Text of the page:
We probably won’t see CPI peak until February: Sam Stovall
U.S. inflation ended 2021 at red-hot levels, and its main drivers reflect the woes of the economic recovery as the country got hit by several waves of COVID-19.
Food costs, which account for about 14 per cent of the consumer price index, jumped 6 per cent in December from a year earlier, led by meats such as bacon -- up almost 19 per cent.
Last year’s surge in car prices was a byproduct of component shortages that hit automakers globally. New and old motor vehicles, with a weight of more than 8 per cent in the CPI index, jumped a record 20.9 per cent last month.
And as COVID-19 variants continued to hamper supply chains, the cost of certain furniture items and cookware rose by records for Americans -- many of them still spending a lot more time at home than before the pandemic.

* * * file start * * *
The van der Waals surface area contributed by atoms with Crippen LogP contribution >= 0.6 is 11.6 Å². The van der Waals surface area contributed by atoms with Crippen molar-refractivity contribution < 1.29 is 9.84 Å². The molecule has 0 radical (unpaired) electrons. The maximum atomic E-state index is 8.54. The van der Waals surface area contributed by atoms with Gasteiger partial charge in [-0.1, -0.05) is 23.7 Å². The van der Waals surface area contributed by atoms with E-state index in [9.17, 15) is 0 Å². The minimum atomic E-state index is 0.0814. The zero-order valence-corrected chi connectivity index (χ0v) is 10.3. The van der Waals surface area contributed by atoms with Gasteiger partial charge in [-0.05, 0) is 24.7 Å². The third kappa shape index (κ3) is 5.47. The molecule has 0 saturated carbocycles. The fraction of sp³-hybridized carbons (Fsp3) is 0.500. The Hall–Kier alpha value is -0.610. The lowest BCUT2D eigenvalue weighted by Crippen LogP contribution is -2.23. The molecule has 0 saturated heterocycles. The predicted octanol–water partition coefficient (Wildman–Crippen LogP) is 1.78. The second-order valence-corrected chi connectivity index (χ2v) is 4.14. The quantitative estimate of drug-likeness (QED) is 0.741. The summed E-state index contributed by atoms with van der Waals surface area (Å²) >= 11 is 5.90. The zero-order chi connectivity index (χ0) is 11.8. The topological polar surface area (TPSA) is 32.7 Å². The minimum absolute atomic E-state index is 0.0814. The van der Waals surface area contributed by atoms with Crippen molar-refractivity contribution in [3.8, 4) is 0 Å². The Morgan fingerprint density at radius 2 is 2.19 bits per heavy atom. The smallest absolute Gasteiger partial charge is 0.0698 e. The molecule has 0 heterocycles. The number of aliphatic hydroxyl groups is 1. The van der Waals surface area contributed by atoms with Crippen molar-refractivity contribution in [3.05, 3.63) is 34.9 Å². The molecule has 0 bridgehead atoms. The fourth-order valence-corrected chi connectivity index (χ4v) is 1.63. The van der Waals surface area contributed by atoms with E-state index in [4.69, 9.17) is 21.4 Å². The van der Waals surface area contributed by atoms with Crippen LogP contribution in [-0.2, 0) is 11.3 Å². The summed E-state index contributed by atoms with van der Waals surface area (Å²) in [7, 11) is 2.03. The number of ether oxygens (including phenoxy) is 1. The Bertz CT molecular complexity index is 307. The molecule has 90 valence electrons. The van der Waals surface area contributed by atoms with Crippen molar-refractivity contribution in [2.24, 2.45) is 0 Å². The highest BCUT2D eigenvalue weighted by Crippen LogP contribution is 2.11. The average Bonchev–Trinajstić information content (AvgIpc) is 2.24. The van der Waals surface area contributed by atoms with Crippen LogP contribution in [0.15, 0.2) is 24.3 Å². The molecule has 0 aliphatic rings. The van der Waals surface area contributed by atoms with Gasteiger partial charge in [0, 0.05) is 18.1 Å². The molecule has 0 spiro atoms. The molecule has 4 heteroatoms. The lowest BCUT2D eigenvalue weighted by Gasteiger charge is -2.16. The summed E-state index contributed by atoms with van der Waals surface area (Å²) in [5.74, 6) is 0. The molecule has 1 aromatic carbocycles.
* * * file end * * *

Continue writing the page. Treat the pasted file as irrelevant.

Millions returned to the office, too, even though the omicron variant in December has led many employers to backtrack on their return-to-office plans. That may explain the surge in apparel prices -- men’s clothes inflation is at a record high.
Products with record annual inflation
- Men’s apparel
- Cookware and tableware
- Tools, hardware and supplies
- New and used cars
- Living room, kitchen and dining-room furniture
Rents rose 4.2 per cent last month, the most since February 2007. Economists expect rents, unlike many other prices, to accelerate this year.